Someday I will hire a personal chef to cater a party for me. Actually, someday, I absolutely will hire this personal chef team and sit back and enjoy being served throughout an entire party. That will be a treat in itself, however, I also really love to cook and serve for my parties. I enjoy the whole process of planning, executing and serving dishes to my guests. Many of my parties are fairly simple with serve yourself or buffet style dishes of foods. Occasionally, I like to serve multi-course meals (either plated or family style) and when I do, I like to use the following tips/tricks/hacks to make the dinner more enjoyable for everyone involved.
Tips for Serving a Multi Course Meal (without a personal chef)
I am the first person out there that will recommend hiring out (or purchasing out and bringing in) for large parties and life events. I value the talents of others and their ability to make my life easier more than I can say. These tips will work for just about any type of party, big or small, but they still require the work be put in. Hiring a chef, ordering catered items, renting dinner ware, hiring a cleaner or hiring a server are absolutely time and sanity saving options for important events. This list is for someone who really wants to do it themselves, whether because of circumstances or because they enjoy it.
These tips will also help for those trying to save money in their party budget for other area. I do stress that you know your limitations however because saving a few dollars here or there and being disappointed in the end will only make it feel like you wasted the money you did spend. I enjoy throwing parties, preparing dishes, and cooking foods. I’m pretty good about timing things out as well. I am terrible at getting the house spick and span before a party. I often hire that portion out and do the entertaining part of it all myself. Know your talents, your limitations and your resources and have a fantastic party!
1. Prep what you can before the party day.
This seems easy, right? Prep anything and everything you can for your party before the big day hits. It is trickier than it seems however because some items don’t keep as well as other items. Anything that you can prep without compromising the quality should be prepped as far in advance as possible. When creating my menu, I often try to get at least one or two items that can be prepped prior to the big day on the menu. Some menu items that can be prepped early include soups, sauces, vegetable cutting prep and many dessert and drink items. Need a simple syrup for your speciality cocktail? Whip one up nearly a week in advance and store in your fridge. Want to serve a dessert of cookies under ice cream? Prep the cookie dough up to a couple of months in advance and store in your freezer. This works great for home made crackers as well!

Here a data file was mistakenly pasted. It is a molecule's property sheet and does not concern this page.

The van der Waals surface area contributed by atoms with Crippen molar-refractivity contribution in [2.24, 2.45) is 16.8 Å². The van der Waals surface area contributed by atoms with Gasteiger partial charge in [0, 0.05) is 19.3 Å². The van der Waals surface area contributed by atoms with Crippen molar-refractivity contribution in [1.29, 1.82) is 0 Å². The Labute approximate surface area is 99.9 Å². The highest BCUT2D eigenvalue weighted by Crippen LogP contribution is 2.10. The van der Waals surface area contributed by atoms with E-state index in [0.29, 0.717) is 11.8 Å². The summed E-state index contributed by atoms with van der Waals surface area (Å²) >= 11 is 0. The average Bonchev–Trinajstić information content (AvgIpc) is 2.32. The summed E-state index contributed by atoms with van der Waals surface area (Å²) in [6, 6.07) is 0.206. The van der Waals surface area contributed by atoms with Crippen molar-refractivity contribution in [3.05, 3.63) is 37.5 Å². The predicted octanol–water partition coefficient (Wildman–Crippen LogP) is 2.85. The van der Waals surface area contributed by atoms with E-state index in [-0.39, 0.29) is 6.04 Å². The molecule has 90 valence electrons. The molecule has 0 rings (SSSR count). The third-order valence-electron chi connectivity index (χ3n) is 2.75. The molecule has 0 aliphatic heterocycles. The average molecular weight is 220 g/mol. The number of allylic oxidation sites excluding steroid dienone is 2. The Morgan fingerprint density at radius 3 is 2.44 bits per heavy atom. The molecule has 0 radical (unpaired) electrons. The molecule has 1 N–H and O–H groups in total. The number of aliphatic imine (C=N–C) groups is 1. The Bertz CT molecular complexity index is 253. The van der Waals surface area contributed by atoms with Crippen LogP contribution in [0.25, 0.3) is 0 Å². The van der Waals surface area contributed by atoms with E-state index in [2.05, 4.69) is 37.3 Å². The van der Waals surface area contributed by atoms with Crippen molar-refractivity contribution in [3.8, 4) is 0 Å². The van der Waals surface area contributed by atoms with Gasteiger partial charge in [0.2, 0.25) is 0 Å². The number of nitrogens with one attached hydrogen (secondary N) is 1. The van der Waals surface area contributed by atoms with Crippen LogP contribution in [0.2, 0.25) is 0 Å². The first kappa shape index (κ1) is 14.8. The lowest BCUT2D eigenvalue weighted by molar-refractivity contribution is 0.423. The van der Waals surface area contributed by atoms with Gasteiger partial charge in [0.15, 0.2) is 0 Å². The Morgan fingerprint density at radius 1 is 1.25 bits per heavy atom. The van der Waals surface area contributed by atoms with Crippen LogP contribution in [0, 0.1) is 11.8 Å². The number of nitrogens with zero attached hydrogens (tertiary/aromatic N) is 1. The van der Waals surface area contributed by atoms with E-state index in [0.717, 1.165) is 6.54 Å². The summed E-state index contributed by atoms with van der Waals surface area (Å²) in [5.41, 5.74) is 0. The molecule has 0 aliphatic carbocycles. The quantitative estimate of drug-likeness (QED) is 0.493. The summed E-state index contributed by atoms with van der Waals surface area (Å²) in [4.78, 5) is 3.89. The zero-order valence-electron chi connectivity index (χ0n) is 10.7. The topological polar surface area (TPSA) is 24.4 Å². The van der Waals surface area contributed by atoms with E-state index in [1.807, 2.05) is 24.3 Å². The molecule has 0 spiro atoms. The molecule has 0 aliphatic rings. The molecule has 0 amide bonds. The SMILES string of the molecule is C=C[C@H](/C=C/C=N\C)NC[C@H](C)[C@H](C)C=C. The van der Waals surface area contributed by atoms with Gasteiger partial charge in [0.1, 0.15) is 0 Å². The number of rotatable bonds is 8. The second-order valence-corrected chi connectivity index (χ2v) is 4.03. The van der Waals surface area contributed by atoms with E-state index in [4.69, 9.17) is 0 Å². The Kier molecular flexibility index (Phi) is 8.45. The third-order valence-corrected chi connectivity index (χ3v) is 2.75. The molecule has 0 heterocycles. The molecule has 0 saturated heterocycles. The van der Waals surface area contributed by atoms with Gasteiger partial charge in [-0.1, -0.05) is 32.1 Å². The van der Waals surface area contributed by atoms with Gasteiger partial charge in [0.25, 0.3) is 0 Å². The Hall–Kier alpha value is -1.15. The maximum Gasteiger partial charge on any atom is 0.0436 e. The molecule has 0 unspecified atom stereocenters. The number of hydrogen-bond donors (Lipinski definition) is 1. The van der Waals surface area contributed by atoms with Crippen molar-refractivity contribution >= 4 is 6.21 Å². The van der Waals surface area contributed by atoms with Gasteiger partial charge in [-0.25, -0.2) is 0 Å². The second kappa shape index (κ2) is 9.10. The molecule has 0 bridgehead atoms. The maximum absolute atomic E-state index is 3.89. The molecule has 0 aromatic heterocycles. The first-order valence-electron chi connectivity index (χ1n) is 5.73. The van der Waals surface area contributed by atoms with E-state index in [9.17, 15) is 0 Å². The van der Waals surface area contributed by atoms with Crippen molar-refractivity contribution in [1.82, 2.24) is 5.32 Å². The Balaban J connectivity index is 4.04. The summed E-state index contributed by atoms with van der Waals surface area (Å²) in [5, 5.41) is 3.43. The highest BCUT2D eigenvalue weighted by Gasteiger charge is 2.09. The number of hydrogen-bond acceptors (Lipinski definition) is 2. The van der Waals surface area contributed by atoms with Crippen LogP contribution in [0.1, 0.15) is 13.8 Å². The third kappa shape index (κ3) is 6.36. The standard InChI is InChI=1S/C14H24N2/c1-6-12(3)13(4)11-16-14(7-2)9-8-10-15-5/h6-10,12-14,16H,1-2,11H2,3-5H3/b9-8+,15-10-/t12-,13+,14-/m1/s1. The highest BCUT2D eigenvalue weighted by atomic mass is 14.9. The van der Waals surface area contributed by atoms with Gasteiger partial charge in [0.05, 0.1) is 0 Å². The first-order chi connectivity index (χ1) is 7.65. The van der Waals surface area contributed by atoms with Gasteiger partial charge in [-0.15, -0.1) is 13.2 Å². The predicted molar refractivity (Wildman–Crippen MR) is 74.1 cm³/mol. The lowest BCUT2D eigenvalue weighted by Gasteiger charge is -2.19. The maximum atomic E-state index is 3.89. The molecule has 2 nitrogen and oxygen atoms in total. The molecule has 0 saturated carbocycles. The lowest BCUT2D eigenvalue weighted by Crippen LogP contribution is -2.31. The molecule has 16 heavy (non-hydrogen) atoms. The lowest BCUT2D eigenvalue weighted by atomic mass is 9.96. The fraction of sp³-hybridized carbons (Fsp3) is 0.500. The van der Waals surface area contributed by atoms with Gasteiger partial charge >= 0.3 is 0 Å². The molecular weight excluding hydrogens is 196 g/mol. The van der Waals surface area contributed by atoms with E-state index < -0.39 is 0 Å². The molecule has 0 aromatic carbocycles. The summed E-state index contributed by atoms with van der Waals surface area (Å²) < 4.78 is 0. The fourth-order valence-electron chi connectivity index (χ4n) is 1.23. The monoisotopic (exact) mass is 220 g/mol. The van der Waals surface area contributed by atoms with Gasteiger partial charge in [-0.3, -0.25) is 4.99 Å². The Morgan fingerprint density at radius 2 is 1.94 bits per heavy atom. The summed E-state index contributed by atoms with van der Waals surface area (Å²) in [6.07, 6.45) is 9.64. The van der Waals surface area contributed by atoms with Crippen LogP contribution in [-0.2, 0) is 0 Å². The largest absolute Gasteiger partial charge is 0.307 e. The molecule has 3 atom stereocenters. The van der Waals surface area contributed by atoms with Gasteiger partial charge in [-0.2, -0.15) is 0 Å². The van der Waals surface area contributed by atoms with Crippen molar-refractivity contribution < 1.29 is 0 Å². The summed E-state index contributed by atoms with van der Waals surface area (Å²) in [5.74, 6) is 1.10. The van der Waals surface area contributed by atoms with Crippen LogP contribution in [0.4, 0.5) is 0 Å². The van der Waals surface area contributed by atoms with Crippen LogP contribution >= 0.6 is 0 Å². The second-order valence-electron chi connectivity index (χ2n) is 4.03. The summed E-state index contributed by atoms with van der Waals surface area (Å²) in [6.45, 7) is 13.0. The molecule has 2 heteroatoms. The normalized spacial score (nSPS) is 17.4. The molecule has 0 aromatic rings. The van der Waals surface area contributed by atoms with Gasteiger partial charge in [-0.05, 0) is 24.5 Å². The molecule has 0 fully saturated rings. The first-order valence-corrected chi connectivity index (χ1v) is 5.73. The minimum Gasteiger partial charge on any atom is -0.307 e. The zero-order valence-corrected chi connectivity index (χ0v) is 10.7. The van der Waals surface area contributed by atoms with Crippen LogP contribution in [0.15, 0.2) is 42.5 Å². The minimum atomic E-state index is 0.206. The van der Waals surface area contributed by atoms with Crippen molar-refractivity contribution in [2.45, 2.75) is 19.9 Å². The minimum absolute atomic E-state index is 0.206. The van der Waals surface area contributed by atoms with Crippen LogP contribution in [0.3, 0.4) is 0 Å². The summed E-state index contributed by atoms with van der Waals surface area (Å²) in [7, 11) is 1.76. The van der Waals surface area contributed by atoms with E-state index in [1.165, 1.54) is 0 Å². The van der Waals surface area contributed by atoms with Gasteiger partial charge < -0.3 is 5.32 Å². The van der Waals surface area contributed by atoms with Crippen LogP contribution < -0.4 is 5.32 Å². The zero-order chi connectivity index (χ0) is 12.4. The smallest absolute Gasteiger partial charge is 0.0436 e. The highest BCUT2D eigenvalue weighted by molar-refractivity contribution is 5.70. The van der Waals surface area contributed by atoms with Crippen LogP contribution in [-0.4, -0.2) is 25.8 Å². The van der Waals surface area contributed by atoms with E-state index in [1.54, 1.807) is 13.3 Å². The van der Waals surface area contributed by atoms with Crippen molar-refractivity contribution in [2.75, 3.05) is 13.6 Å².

2. Pre-plate what you can before the party begins!
A lot of my multi-course parties combine a mix of serving dishes family style and plated. Family style is easier on the chef (and whoever does the dishes afterwards) and the plated style of serving is often easier on guests. I tend to serve the dishes that have to be made or finished during the party as family style and pre-plate (or even pre-dish for an all family style meal) what I can. Salads can often prepped an hour or so before the party, wrapped in cling wrap, and stored in the fridge. If you are serving an individual cheese course or a cheese platter you can also prep these early and put in fridge, just make sure you get it out with enough time to get it to room temperature before serving.
3. Include Entertainment at the Party
Include some form of entertainment at your party so that time between courses goes unnoticed. A little time between courses is actually great because it gives your guests time to really savor the course before it. Too much time can be a drag, but with the rest of these tips and a little entertainment no one will notice a time slag. I often do a photo booth, music, questions at the table or even drink pairings that guests can talk about in between courses.
4. Serve a menu that doesn’t all need to be served HOT.
Planning your menu carefully is very important when you are doing it all and wanting to actually sit down and enjoy your meal with your guests. I try to serve at least a couple of items that can be serve chilled or at room temperature. Salads, appetizers, cheese plates and desserts are easy places to put in items that do not have to stay hot before serving.
5. Utilize warming and cooling appliances.
Take advantage of any and all warming and cooling appliances that you have in your home. I clean out my fridge as much as possible before a coursed meal so that I can pile in pre-prepped plates of items or pre-cut elements that will come together for a portion of the meal. My oven, if not in use, is set to warm and all hot dishes are carefully stored in the warmer so that they can still be served. (Be careful to not let hot food dry out in your warmer. Cover with foil and try not to put in to stay warm for too long.) My crock pot is typically in use for sauces or soups that are prepped in advanced, but need to be served hot.